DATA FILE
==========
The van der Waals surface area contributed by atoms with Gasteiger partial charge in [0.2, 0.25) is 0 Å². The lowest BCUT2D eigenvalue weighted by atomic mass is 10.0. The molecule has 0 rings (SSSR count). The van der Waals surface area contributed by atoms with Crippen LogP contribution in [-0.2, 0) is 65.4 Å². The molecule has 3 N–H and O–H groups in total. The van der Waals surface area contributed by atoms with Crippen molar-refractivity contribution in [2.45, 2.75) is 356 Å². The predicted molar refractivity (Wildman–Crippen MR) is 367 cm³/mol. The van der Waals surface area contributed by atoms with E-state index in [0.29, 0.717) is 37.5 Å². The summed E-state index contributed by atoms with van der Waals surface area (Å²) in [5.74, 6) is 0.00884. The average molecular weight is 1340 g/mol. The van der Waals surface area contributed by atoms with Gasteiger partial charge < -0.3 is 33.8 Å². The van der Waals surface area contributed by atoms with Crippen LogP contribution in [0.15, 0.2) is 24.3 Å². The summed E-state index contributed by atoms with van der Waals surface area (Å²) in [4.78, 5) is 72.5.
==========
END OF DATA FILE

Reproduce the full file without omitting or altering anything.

The van der Waals surface area contributed by atoms with Gasteiger partial charge in [0.2, 0.25) is 0 Å². The lowest BCUT2D eigenvalue weighted by atomic mass is 10.0. The molecule has 0 rings (SSSR count). The van der Waals surface area contributed by atoms with Crippen LogP contribution in [-0.2, 0) is 65.4 Å². The molecule has 3 N–H and O–H groups in total. The van der Waals surface area contributed by atoms with Crippen molar-refractivity contribution in [2.45, 2.75) is 356 Å². The predicted molar refractivity (Wildman–Crippen MR) is 367 cm³/mol. The van der Waals surface area contributed by atoms with E-state index in [0.29, 0.717) is 37.5 Å². The summed E-state index contributed by atoms with van der Waals surface area (Å²) in [5.74, 6) is 0.00884. The average molecular weight is 1340 g/mol. The van der Waals surface area contributed by atoms with Gasteiger partial charge < -0.3 is 33.8 Å². The van der Waals surface area contributed by atoms with Crippen LogP contribution in [0.15, 0.2) is 24.3 Å². The summed E-state index contributed by atoms with van der Waals surface area (Å²) in [4.78, 5) is 72.5.